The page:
The hub 3 is pressed into the ring magnet 1 so that the teeth 5 of the ring magnet 1 fill respective gaps 11 of the hub 3. This results in a force-locked connection of the two rotor parts 1 and 3 formed by a press fit or frictional fit of the respective tooth contact surfaces or flanks 7 and 8 of a tooth 5, with the corresponding flanks or tooth contact surfaces 12 and 13 of a tooth 10. Due to the different respective diameters r of the hub 3, on one hand, and of the radius of the footcircle rf, on the other hand, as well as due to the formation of the semi-circular recess 15 in each gap 11 of the hub 3, there remain slots 17 and 18 between the pressed-in hub 3 and the ring magnet 1 extending generally in a radial direction. The existence of the slots 17 and 18 prevents contact of either the outwardly facing portions of a tooth 10 with an inwardly facing portion of a corresponding surface of the ring magnet 1, or of the inwardly facing portion of a tooth 5 with the innermost surface of the hub 3, defined by a portion of the semi-circular recess 15 of each gap 11. Thus contact of the aforenamed facing portions, due to thermally caused expansions or contractions in a radial direction, is avoided. Thus sufficient play is provided to the hub 3 in a radial direction to avoid any stresses under all circumstances due to any radially exerted pressure. The elasticity of the teeth 10 of the hub 3 may be varied by the shape and size of the slots 14 formed in the heads of the teeth 10.
Instead of providing a press-fit connection between the hub 3 and the ring magnet 1, such a connection may be established by glueing, ultrasonic welding, or laser welding at the same location.
During pressing of the hub 3 into the ring magnet 1, pressures are exerted by the teeth 10 of the hub 3 onto the teeth 5 of the ring magnet 1 in a tangential direction as denoted by the arrows A, which are balanced by counterforces A' exerted by the teeth 5 of the ring magnet 1 onto the teeth 10. Otherwise no pressures arise acting in a radial direction, which might lead to tensile stresses in the ring magnet 1, and might cause any tears therein.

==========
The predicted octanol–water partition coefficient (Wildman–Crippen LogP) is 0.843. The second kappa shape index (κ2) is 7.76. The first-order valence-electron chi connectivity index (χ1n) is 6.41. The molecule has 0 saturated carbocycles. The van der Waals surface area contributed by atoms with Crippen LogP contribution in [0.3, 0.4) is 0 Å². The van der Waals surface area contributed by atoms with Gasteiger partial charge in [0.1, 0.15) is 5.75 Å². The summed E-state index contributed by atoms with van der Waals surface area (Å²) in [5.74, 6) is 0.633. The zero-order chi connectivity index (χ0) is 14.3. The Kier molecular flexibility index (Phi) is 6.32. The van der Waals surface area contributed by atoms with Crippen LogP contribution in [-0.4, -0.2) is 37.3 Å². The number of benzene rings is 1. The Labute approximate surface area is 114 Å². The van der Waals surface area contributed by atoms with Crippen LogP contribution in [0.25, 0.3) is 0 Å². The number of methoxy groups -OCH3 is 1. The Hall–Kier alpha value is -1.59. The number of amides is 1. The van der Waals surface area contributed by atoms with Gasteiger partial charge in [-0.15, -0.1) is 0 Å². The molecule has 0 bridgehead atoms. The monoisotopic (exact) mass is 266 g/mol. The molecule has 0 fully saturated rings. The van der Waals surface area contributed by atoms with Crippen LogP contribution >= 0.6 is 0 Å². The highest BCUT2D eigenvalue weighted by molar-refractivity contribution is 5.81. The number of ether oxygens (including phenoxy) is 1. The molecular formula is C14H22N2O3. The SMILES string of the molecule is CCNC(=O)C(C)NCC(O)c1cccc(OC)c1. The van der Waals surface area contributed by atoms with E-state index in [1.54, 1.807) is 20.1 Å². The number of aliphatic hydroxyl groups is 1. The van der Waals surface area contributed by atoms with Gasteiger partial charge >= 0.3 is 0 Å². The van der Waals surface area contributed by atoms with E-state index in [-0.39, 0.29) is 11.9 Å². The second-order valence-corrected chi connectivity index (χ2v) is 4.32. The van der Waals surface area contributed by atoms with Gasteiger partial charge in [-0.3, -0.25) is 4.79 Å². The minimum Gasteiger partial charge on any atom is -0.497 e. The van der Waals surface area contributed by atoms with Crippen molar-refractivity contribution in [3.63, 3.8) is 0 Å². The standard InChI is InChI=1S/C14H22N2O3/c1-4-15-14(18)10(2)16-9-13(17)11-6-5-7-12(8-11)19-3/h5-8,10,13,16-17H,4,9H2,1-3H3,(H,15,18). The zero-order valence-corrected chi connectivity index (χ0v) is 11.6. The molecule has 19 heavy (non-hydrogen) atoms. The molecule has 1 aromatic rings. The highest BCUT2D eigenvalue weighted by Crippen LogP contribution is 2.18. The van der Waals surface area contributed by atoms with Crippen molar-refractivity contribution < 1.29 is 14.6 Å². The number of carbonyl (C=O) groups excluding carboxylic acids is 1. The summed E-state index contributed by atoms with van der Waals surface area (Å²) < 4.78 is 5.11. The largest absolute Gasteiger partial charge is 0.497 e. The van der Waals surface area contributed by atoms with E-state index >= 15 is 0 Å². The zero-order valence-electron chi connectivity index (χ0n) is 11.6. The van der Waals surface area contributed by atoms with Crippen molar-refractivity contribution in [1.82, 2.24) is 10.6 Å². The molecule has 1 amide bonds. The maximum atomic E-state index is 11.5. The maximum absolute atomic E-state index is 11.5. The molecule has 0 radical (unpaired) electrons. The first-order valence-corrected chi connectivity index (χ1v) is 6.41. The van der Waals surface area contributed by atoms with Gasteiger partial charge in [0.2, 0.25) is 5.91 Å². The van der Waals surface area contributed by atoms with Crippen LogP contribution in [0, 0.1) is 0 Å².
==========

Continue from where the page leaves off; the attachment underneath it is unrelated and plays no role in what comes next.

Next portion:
The choice of the GV synthetic material for the hub 3 has the advantage that, on one hand, a sufficiently tight fit of the hub 3 on the rotor shaft 2 can be attained, and that, on the other hand, approximately equal expansion coefficients of the two rotor parts 1 and 3 are attained, so that no frictional forces develop due to any thermal influence. Otherwise the hub 3 may be made of any other suitable synthetic material, or of an extruded or sintered work material, or of a magnetically conducting material, for example of sintering iron. It is important that the material of the hub 3 and that of the ring magnet 1 have similar expansion coefficients, in order to avoid any pressure stresses in the ring magnet 1 due to friction between the contact surfaces of corresponding parts.
It is also advantageous if the hub 3 and the ring magnet 1 are constructed so that they can be manufactured by injection techniques, continuous casting techniques, extrusion techniques, or sintering techniques.
I wish it to be understood that I do not desire to be limited to the exact details of construction shown and described, for obvious modifications will occur to a person skilled in the art.
|Cited Patent||Filing date||Publication date||Applicant||Title|
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|CH524913A *||Title not available|
|GB1353082A *||Title not available|
|Citing Patent||Filing date||Publication date||Applicant||Title|
|US5349258 *||Sep 30, 1993||Sep 20, 1994||The United States Of America As Represented By The Secretary Of The Army||Permanent magnet structure for use in electric machinery|
|US5402024 *||Mar 31, 1993||Mar 28, 1995||Matsushita Electric Industrial Co., Ltd.||Rotor for a permanent-magnet motor|
|US6144131 *||Mar 4, 1998||Nov 7, 2000||General Electric Company||Dynamoelectric machine rotor having interleaved laminations and method for forming|
|US6204584 *||Jan 18, 2000||Mar 20, 2001||Cleveland Motion Controls, Inc.||Low cogging torque brushless motor rotor|
|US7768168||Feb 20, 2004||Aug 3, 2010||Robert Bosch Gmbh||Electric machine comprising a permanent magnet|
|US7872388||Aug 17, 2004||Jan 18, 2011||Robert Bosch Gmbh||Rotor for an electrical machine with improved temperature stability|
|US20060158053 *||Feb 20, 2004||Jul 20, 2006||Joerg Aschoff||Electric machine comprising a permanent magnet|
|US20070194648 *||Aug 17, 2004||Aug 23, 2007||Susanne Evans||Rotor for an electrical machine with improved temperature stability|
|WO2005046023A1 *||Aug 17, 2004||May 19, 2005||Aesche Helmut||Permanent magnet rotor of an electric machine, providing great thermal resistance|
|International Classification||H02K1/27, H02K1/28|
|Aug 29, 1983||AS||Assignment|
Owner name: SODECO-SAIA, A.G. CH-3280 MULTEN, SWITZERLAND A C
Free format text: ASSIGNMENT OF ASSIGNORS INTEREST.;ASSIGNOR:GERBER, HERMANN;REEL/FRAME:004168/0782
Effective date: 19830822
|Mar 28, 1988||FPAY||Fee payment|
Year of fee payment: 4
|Mar 25, 1992||FPAY||Fee payment|
Year of fee payment: 8
|May 21, 1996||REMI||Maintenance fee reminder mailed|
|Oct 13, 1996||LAPS||Lapse for failure to pay maintenance fees|
|Dec 24, 1996||FP||Expired due to failure to pay maintenance fee|
Effective date: 19961016